But whereas The Beatles’ lament on the subject centred on the child’s motivation of there being no fun at home, Dylan and Richard Manuel’s version expresses complex feelings of loss and guilt but also a parent’s anger at being abandoned by the child. It opens with the line “We carried you in our arms/on Independence Day” which paints a perfect image of the nostalgia in the singer’s mind, the anti-war motivations of the child and the loss of a loving relationship when the lyrics continue “but now you throw us all aside/and put us all away/oh what dear daughter/’neath the sun/could treat a father so?”
It seems strange to think of anyone writing and performing a song like this in the US in 1968 and you’d be forgiven for assuming these were a bunch of old-timers nostalgic for Eisenhower’s America. But in fact the members of The Band at this time varied in age from twenty-five to twenty-eight, suggesting their motivations weren’t based on inter-generational alienation, but something more considered and reasonable. Which makes it all the more remarkable that the song features lyrics like “It was all so very painless/when you went out to receive/all that false instruction/which we never could believe”. They’re singing those words to their own generation, who they feel have been lied to by those who promise Utopia but end up destroying families in the process. It’s no wonder then that once the anti-war movement died out The Band still stood like a solid rock in the desert of music while so much else of what cropped up musically in that era feels so slight from this great vantage point (“and the children of Atlantis…”).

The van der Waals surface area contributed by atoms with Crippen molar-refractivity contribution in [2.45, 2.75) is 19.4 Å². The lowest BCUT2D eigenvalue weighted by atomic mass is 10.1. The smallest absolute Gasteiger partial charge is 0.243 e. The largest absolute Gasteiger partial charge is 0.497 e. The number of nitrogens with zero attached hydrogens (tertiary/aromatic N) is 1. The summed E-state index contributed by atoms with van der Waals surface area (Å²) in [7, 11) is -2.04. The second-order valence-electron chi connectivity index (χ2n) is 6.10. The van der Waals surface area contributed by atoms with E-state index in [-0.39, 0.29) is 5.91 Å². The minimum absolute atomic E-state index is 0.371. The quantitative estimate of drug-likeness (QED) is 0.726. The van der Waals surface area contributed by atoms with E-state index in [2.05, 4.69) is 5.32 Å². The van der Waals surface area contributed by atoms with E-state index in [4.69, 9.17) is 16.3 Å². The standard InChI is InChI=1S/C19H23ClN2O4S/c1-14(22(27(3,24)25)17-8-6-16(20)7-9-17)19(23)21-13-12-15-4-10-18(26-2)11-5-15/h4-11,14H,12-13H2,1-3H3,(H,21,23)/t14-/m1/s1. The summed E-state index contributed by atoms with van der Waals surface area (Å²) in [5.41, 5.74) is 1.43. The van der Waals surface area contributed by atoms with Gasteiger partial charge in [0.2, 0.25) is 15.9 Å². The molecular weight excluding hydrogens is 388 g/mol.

Where did this opposition come from? It would be easy to stick it on the fact that four of the five members of The Band were Canadians and that the fifth was a real traditional Southern homebird (during Dylan’s ’66 World Tour Helm absconded from the group and worked on an oil rig, tired of the booing). What’s more likely is the fact that The Band had spent the previous five to ten years together on the road, where they perfected the art of playing together, of spontaneity in music and of true collaboration.